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Culberson welcomes chance to pitch again

MLB.com @mlbbowman

ATLANTA -- Less than 24 hours later, Charlie Culberson was dealing with some expected normal soreness and hoping he'll get another opportunity to prove the value of his versatility extends to the pitcher's mound.

"I think he's a definite option down the road," Braves manager Brian Snitker said. "I'm not going to feel any apprehension at all about having him [pitch again] because of how well he did it."

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ATLANTA -- Less than 24 hours later, Charlie Culberson was dealing with some expected normal soreness and hoping he'll get another opportunity to prove the value of his versatility extends to the pitcher's mound.

"I think he's a definite option down the road," Braves manager Brian Snitker said. "I'm not going to feel any apprehension at all about having him [pitch again] because of how well he did it."

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Given it would likely mean being on the wrong end of a lopsided loss, managers don't spend much time thinking about having position players pitch. But Culberson at least gave Snitker and the Braves something to think about as he consistently commanded a somewhat lively fastball while making his first career pitching appearance in the ninth inning of Friday's 11-5 loss to the Rockies.

Culberson allowed two hits and one run while pitching for the first time since he was a high school senior in 2007. His fastball touched 93.7 mph and averaged 92.2 mph, which per Statcast™ is slightly below MLB's 93.1-mph average. The average spin rate of his four-seam fastball was 2,430 rpm, which is well above MLB's average (2,262 rpm).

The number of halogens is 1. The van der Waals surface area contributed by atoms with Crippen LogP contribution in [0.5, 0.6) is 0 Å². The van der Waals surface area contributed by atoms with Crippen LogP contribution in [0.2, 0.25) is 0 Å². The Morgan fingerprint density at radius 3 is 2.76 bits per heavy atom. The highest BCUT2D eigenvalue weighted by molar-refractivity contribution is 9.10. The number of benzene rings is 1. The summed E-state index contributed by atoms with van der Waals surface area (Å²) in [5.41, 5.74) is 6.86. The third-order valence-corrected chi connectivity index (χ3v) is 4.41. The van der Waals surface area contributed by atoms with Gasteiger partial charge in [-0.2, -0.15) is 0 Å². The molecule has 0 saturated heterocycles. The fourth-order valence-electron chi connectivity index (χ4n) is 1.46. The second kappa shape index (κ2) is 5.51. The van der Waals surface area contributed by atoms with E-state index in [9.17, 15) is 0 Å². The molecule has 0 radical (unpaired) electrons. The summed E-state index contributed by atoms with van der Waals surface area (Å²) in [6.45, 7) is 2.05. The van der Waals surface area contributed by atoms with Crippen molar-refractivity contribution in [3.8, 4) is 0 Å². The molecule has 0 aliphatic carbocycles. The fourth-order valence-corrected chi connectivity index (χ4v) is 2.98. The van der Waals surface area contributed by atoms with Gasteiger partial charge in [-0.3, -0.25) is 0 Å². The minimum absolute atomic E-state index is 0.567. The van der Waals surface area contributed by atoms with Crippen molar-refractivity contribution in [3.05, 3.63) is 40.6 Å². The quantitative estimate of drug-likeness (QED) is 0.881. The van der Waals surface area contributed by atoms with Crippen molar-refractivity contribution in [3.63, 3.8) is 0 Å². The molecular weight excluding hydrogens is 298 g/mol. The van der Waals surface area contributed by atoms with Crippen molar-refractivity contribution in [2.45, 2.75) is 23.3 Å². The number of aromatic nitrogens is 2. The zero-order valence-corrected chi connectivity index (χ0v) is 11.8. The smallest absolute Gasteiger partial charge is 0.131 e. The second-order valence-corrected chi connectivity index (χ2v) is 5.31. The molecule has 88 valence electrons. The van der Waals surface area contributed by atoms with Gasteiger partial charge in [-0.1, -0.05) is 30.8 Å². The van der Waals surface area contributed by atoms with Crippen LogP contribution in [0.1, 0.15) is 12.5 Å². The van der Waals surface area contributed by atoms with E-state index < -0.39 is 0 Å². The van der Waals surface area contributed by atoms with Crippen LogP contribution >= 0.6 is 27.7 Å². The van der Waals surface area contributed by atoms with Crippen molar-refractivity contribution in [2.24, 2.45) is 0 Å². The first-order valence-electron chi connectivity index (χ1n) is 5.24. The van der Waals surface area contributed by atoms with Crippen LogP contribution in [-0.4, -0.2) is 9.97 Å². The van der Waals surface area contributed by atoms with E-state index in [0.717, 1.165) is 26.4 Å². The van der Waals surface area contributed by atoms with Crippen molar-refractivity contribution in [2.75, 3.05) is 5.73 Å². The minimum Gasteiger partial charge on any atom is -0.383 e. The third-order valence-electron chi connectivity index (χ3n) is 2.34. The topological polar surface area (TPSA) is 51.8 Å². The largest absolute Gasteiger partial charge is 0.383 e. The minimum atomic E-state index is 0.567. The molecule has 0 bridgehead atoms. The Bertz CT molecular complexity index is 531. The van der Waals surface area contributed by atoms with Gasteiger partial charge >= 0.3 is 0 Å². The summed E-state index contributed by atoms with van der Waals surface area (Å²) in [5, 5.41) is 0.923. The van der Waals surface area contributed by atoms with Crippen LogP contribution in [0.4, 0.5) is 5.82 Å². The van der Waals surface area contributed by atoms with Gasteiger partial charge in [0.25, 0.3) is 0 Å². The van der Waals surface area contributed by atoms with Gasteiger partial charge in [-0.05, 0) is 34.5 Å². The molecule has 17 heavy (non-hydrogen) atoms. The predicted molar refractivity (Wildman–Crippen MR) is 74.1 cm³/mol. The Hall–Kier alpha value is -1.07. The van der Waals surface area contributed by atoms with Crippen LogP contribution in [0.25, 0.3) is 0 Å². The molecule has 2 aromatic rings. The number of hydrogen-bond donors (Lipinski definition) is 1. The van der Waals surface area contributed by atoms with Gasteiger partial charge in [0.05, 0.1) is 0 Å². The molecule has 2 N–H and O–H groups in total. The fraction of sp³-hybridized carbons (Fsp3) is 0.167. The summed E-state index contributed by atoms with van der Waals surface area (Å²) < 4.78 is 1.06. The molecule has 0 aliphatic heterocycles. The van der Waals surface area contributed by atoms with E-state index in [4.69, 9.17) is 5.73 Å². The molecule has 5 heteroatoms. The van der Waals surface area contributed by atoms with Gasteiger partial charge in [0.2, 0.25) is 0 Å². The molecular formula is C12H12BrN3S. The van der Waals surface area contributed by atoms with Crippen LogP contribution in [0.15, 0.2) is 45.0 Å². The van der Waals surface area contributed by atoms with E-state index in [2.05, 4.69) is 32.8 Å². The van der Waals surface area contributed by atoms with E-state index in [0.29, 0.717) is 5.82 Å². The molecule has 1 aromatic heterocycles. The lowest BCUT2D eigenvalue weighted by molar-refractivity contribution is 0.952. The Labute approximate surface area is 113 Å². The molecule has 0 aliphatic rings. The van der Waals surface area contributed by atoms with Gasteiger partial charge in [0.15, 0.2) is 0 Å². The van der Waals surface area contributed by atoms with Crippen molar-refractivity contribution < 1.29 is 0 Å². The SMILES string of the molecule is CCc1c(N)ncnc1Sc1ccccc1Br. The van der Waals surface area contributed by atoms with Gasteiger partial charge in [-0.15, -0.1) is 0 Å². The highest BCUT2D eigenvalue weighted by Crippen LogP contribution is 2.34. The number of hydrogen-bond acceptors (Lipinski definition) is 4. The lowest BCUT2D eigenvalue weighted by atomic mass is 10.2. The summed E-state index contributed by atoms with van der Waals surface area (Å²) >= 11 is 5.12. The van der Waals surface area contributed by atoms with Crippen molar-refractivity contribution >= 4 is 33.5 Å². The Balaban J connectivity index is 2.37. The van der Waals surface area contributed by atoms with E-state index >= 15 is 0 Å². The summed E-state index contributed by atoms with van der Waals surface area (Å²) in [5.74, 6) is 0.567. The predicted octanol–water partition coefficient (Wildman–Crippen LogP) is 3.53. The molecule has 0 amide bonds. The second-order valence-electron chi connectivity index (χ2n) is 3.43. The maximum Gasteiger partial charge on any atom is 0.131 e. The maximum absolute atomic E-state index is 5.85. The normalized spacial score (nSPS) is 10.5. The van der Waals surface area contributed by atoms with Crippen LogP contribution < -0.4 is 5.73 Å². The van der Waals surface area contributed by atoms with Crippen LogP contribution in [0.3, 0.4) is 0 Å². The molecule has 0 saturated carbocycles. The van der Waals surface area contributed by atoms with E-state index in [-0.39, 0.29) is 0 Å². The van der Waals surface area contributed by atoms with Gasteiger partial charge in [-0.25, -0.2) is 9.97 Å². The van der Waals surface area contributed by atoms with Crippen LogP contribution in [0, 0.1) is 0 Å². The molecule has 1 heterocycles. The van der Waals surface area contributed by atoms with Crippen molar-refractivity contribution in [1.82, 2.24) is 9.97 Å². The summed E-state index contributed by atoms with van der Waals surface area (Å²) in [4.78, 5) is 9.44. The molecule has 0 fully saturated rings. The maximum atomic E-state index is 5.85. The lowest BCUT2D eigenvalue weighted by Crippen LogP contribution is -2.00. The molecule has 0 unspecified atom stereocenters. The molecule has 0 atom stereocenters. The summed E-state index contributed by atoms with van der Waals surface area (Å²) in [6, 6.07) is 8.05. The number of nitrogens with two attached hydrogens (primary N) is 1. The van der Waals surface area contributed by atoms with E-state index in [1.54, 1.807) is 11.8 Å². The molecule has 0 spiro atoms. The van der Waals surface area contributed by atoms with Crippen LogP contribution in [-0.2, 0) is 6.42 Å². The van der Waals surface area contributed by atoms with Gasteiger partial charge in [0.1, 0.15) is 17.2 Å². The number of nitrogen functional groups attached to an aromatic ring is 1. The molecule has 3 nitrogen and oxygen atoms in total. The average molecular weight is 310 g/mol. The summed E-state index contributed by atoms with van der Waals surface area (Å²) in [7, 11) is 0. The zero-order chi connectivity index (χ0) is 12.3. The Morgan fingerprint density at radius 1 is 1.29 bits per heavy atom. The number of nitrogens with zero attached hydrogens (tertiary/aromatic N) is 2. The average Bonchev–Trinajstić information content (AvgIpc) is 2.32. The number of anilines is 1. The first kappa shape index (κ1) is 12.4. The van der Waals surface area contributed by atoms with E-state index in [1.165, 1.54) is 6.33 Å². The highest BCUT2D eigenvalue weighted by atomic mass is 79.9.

"I knew my ball had some carry to it," Culberson said. "This is the big leagues. There are guys who do this as a living and work really hard at it. I'm not downplaying pitching because it's not easy. But I know that if I worked at it, I'm not saying I'd be as good as these guys. But I honestly wouldn't mind being a guy help mop up an inning or so."

Culberson stands with Jonny Gomes (Aug. 28, 2015) as the only position players to make a pitching appearance for the Braves dating back to 1990. Injury risk has served as one of the primary reasons managers have long shied away from asking a position player to pitch. But there have been 58 Major League games played this year that included a pitching appearance from a position player.

"We dip into the well so much that after a while there's nowhere else to go," Snitker said. "You're in bullpens earlier and more often. It's a different animal."

Mark Bowman has covered the Braves for MLB.com since 2001.

Atlanta Braves, Charlie Culberson